• The greatest revolution has been the use of modern technology for conference calls. This is brilliant and has enabled us to hold meetings and move things along.
• The non-use of the Town Hall complex saddens me but we’re delighted that the building has been made available to Geordie Taylor and the Hungerford Self isolation Network which is distributing necessities to those in need or need help. I would welcome suggestions as to other uses of this centrally located building to assist us all.
• Like every other organisation, the Town and Manor is facing some tough challenges. Since we’ve being going since the fourteenth century, however, I am sure with some wise decisions and careful management we should last another 700 years.
Time stands still
Hungerford Town Hall’s clock decided last weekend that going forward an hour was not something it could cope with, so it stopped at 2am on Sunday night. It is such an integral part of the town that the Town and Manor felt that, even though it was grimly symbolic of everything else coming to a stop in these troubled times, we must try and get it going as soon as possible.
This involves turning off the wireless aerial in the tower for 24 hours and getting the experts, Smith of Derby, to come to mend it. However, this long-established company is not doing repairs during the crisis. Just when we feared that time would stand still for weeks, at noon on Monday the clock kicked back into action and had the right time on all four faces. Hungerford’s Big Ben was back and no one had to get an enormous ladder out and hang off the hands like Harold Lloyd. I’m not sure if this is something the Constable is obliged to do if required but, fortunately, didn’t need to find out…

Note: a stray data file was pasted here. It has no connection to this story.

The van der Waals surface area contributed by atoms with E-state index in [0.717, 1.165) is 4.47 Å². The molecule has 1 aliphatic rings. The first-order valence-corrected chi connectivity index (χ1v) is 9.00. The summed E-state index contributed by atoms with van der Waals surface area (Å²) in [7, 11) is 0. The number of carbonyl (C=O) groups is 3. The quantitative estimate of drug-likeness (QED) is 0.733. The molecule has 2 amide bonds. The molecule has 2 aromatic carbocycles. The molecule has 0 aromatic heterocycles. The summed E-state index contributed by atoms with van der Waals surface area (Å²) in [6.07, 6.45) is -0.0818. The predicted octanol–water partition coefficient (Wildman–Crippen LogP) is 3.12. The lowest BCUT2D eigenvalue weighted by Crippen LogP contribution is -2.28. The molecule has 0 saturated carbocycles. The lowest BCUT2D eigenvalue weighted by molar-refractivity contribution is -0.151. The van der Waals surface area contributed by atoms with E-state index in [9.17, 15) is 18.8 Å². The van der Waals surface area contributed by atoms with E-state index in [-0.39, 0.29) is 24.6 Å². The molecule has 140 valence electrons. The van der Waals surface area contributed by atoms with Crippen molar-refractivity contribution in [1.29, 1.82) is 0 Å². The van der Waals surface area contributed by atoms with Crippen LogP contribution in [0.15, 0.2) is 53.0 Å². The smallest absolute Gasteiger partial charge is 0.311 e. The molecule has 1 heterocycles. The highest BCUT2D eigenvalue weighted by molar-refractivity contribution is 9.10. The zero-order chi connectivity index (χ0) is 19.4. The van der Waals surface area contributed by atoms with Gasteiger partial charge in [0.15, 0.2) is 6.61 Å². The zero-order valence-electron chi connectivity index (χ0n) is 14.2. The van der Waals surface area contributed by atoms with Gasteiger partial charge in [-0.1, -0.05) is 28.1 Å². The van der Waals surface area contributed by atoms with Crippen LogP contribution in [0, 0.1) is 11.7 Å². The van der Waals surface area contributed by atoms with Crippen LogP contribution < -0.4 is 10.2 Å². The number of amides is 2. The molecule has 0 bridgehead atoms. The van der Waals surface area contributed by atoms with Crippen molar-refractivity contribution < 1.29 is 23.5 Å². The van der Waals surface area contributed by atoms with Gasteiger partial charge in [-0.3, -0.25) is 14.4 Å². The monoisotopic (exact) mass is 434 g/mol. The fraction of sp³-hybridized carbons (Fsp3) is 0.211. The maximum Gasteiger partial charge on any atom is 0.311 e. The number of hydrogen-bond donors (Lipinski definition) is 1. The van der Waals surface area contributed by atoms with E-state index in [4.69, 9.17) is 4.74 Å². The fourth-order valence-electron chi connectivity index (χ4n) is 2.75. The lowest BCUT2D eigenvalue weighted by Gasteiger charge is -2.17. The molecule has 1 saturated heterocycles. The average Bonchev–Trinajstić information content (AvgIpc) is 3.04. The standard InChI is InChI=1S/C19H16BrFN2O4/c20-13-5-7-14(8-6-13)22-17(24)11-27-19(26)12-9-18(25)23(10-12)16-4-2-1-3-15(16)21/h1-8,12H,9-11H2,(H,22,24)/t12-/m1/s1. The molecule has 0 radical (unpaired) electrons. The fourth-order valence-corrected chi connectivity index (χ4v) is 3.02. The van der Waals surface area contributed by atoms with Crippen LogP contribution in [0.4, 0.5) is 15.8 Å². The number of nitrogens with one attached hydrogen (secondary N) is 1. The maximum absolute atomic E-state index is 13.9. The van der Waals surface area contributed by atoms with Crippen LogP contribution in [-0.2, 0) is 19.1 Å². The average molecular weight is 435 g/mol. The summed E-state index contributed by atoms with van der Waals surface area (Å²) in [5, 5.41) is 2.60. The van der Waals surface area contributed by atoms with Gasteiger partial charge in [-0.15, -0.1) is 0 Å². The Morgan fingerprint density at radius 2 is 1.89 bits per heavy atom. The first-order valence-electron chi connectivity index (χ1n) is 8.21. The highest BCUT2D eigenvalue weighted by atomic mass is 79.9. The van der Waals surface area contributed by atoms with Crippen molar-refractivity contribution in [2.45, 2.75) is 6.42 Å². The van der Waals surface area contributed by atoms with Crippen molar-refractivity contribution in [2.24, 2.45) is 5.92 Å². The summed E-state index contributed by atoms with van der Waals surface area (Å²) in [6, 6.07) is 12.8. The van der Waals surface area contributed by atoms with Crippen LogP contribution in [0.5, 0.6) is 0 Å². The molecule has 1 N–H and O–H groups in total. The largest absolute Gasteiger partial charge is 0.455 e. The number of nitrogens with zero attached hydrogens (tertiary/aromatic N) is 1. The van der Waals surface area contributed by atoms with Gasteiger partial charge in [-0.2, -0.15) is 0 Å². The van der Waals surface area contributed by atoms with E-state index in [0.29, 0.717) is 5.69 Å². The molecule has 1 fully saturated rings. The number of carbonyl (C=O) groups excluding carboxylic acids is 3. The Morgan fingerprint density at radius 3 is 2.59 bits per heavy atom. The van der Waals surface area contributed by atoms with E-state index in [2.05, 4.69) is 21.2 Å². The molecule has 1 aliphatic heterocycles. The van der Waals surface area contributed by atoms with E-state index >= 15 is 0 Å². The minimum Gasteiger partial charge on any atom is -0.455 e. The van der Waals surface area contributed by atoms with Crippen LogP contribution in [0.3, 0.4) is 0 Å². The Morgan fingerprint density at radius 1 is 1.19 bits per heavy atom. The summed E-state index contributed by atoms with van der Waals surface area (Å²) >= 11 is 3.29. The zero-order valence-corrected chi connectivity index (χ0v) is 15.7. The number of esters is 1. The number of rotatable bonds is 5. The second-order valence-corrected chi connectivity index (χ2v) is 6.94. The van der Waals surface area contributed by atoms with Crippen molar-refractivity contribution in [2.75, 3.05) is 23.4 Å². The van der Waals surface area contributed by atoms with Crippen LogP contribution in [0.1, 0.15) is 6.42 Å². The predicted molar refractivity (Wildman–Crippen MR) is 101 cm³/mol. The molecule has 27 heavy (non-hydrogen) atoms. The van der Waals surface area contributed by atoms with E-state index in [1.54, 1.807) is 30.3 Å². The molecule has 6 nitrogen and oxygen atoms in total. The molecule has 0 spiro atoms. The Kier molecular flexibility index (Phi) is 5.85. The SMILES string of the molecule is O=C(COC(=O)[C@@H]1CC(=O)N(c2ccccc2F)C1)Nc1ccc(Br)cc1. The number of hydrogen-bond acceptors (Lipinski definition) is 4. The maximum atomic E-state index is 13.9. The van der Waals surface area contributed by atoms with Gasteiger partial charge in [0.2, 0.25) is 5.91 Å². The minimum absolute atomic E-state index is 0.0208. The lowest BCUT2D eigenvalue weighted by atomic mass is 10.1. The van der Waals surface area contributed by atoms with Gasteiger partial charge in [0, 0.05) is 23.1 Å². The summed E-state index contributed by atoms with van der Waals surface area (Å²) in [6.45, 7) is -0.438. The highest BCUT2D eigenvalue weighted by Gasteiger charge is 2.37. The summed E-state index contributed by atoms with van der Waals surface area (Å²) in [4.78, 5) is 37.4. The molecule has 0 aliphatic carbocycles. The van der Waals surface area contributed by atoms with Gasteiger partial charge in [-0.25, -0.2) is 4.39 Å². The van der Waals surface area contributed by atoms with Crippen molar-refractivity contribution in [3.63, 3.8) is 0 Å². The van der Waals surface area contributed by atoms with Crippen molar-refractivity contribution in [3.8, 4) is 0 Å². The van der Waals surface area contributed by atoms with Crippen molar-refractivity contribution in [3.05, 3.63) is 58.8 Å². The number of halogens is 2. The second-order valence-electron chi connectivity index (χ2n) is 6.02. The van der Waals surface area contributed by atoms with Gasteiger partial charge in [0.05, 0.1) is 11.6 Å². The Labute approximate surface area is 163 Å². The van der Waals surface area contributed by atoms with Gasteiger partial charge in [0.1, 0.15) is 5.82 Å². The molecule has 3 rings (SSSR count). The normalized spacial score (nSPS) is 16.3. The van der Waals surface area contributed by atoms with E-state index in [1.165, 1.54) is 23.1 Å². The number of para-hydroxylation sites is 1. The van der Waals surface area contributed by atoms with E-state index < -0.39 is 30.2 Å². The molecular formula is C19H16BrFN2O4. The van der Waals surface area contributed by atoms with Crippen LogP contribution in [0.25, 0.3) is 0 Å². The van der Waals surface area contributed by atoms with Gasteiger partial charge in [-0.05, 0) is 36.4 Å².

• Parking on in the High Street
Please observe the ‘No Parking after midnight’ signs put up on Tuesday afternoons in some bays on the Town Hall side of the High Street.
Some traders set up very early in the morning but can’t do this if vehicles are parked there.
• The responsibilities of the Town and Manor
The Town and Manor of Hungerford is a unique institution, the only such body in England to have survived (in other places, the functions and assets of these organisations have been assumed by local councils). Some reflections on its past, and its present, role can be found here.
Many aspects of the Town and Manor, including its ownership of the Town Hall, make it look like another tier of local government (which it is not) and as a result many people are unsure of what aspects of local life it is responsible for. These are some of the main things that the Town and Manor does, all at no cost to the local residents:
• Hungerford Common (including maintenance, the cows, the paths, the trees and event licences).
• Freeman’s Marsh (including maintenance, the cows, the paths and the trees).
• The trees in the High Street from the Canal Bridge to junction of Atherton Road (maintenance).
• The Croft (including grass cutting, trees, posts and event licences).
• The Town Hall (including bookings and maintenance).
• River Kennet and River Dun (including weed cutting, debris clearance and bank maintenance).
• Hocktide (all aspects of the festival).
For any problems, issues or enquiries relating to any of these matters, please contact Jed Ramsay on email@example.com.